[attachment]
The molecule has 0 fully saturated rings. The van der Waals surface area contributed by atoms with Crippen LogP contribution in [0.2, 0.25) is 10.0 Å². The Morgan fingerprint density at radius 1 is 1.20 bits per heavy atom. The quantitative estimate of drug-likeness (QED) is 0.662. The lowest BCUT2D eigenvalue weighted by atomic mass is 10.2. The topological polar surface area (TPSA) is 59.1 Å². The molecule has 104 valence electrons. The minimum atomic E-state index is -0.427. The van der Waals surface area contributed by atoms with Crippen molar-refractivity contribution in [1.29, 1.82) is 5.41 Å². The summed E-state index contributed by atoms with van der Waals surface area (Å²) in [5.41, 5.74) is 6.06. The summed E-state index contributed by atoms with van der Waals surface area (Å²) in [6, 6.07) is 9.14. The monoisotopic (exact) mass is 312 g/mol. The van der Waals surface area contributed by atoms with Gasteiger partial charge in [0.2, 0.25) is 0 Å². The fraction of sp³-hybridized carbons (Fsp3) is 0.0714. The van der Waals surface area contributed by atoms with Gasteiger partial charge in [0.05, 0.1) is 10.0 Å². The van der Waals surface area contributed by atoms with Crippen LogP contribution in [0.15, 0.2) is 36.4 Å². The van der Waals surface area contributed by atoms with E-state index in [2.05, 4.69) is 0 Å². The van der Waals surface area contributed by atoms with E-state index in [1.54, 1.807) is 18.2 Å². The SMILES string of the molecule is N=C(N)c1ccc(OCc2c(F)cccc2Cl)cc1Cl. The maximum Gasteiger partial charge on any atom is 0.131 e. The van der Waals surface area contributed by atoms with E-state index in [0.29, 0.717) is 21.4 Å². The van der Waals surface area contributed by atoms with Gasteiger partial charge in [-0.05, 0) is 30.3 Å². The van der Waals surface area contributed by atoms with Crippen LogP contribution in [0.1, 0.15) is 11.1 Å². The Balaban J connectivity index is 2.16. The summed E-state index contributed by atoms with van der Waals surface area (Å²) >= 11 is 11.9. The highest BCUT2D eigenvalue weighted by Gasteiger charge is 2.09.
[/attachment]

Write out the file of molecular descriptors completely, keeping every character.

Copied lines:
The molecule has 0 fully saturated rings. The van der Waals surface area contributed by atoms with Crippen LogP contribution in [0.2, 0.25) is 10.0 Å². The Morgan fingerprint density at radius 1 is 1.20 bits per heavy atom. The quantitative estimate of drug-likeness (QED) is 0.662. The lowest BCUT2D eigenvalue weighted by atomic mass is 10.2. The topological polar surface area (TPSA) is 59.1 Å². The molecule has 104 valence electrons. The minimum atomic E-state index is -0.427. The van der Waals surface area contributed by atoms with Crippen molar-refractivity contribution in [1.29, 1.82) is 5.41 Å². The summed E-state index contributed by atoms with van der Waals surface area (Å²) in [5.41, 5.74) is 6.06. The summed E-state index contributed by atoms with van der Waals surface area (Å²) in [6, 6.07) is 9.14. The monoisotopic (exact) mass is 312 g/mol. The van der Waals surface area contributed by atoms with Gasteiger partial charge in [0.2, 0.25) is 0 Å². The fraction of sp³-hybridized carbons (Fsp3) is 0.0714. The van der Waals surface area contributed by atoms with Gasteiger partial charge in [0.05, 0.1) is 10.0 Å². The van der Waals surface area contributed by atoms with Crippen LogP contribution in [0.15, 0.2) is 36.4 Å². The van der Waals surface area contributed by atoms with E-state index in [2.05, 4.69) is 0 Å². The van der Waals surface area contributed by atoms with E-state index in [1.54, 1.807) is 18.2 Å². The SMILES string of the molecule is N=C(N)c1ccc(OCc2c(F)cccc2Cl)cc1Cl. The maximum Gasteiger partial charge on any atom is 0.131 e. The van der Waals surface area contributed by atoms with E-state index in [0.29, 0.717) is 21.4 Å². The van der Waals surface area contributed by atoms with Gasteiger partial charge in [-0.05, 0) is 30.3 Å². The van der Waals surface area contributed by atoms with Crippen LogP contribution in [0.1, 0.15) is 11.1 Å². The Balaban J connectivity index is 2.16. The summed E-state index contributed by atoms with van der Waals surface area (Å²) >= 11 is 11.9. The highest BCUT2D eigenvalue weighted by Gasteiger charge is 2.09.